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20 September, 1770

 

On 20 September, 1770, James Cook wrote “In the Morning I went a shore again and was shew'd one small Buffaloe which they ask'd five Guines for. I offer'd three which the Man told me he would gladly take and sent a message to the King to let him know what I had offerd, the mesenger soon return'd and let me know that I could not have it under five guines and this I refuse'd to give knowing that it was not worth one fifth part of the mony, but this my refusal had like to have over set all we had before done, for soon after about a 100 Men, some arm'd with Musquets other with Lances came down to the Landing place; besides the officer that commanded this party there came along with them an Man who spoke Portuguese and was I beleive born of Portugue Parents, this man is here (as we afterwards understood) as an Assistant to the Dutch factor; he deliver'd to me the Kings order, or rather those of the Dutch Factor, the purport of which was that we were to stay no longer than this day, pretending that the people would not trade with us because we wanted their provisions for nothing &ca, whereas the Natives shewed the greatest inclination imaginable to supply us with what ever they had and were far more desirous of goods than Mony, and were before this man came selling us Fowls and Syrrup as fast as they could bring these things down; from this and other circumstances we were well assure'd that this was all the Dutchmans doing in order to extort from us a sum of Mony to put into his own pockets. There happen'd to be an old Raja at this time upon the beach whose Intrest I had secure'd in the Morning by presenting him with a Spy glass, this man I now took by the hand and presented him with an old broad sword, this effectually secure'd him in our Intrest for the Moment he got it he began to flourish it over the old Portuguese and made him and the officer that commanded the party to set down at his backside. Emmidiatly after this trade was restored again for fowls &ca with more spirit than ever, but before I could begin a Trade for Buffaloes which was what we most wanted, I was obliged to give 10 guines for two one of which weigh'd only 160 pounds. After this I bought 7 More at a More reasonable price one of which we lost after he was paid for. I might now have purchas'd as Many Buffaloes as I pleas'd for they now drove them down to the water side by Herds, but having now got as many as I well know'd what to do with, and likewise a number of Fowles and a Large quantity of Syrrup, I resolved to make no longer stay”.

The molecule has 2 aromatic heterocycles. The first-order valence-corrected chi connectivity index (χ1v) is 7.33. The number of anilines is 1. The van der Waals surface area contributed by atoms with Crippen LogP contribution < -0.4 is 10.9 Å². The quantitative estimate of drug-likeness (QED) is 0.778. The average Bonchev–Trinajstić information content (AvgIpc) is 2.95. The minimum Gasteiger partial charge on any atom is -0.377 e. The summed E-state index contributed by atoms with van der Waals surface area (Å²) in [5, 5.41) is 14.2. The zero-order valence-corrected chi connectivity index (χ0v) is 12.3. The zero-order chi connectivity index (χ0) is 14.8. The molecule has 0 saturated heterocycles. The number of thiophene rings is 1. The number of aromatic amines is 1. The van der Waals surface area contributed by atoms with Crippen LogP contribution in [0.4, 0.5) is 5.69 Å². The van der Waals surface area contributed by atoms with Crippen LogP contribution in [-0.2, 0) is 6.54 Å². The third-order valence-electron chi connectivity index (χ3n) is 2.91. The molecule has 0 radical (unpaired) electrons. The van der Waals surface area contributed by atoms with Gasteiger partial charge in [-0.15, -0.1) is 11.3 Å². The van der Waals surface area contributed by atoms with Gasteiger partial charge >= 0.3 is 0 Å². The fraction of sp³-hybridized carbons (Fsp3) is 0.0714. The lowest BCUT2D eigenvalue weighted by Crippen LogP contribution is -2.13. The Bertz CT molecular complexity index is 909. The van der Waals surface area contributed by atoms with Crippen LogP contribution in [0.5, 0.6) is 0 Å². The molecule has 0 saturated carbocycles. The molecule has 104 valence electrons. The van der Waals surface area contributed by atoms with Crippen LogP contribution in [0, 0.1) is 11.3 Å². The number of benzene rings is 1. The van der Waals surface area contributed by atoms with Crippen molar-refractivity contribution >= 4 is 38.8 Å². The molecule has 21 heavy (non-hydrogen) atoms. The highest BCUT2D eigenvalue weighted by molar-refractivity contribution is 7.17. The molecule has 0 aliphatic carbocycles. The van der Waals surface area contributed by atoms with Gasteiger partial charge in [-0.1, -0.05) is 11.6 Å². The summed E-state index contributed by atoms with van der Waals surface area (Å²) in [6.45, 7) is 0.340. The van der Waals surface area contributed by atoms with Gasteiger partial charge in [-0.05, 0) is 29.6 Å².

Joseph Banks wrote “In the morning early the Captn went ashore himself to purchase Buffeloes. He was shewn two, one of which they valued at five guineas the other a musquet; he offerd 3 guineas for the one and sent for a musquet to give for the other. The money was flatly refus’d and before the Musquet could be brought off Dr Solander, who had been up at the town in order to speak to Mr Lange, returnd followd by 86 Spearmen and 20 musqueteers sent by the King to tell us that this day and no more would be allowd us to trade, after which we must be gone. This was the message that Dr Solander had from the Radja by Mr Lange’s interpretation, but a Portugese Indian who came from Timor, probably Next in command to Mr Lange, carried it much farther, telling us that we might stay ashore till night if we pleasd but none of the natives would any more be allowd to trade with us; after which he began to drive away those who had brought hens, syrup &c. To remedy this an old sword which lay in the Boat was given to the Prime minister as I have calld him, Mannudjame, who in an instant restord order and severely chid the officer of the guard, an old Portugese Indian, for haveing gone beyond their orders. Trade now was a brisk as ever, fowls and syrup were bought cheap and in vast plenty, but now we will see what treatment Dr Solander met with in the Town.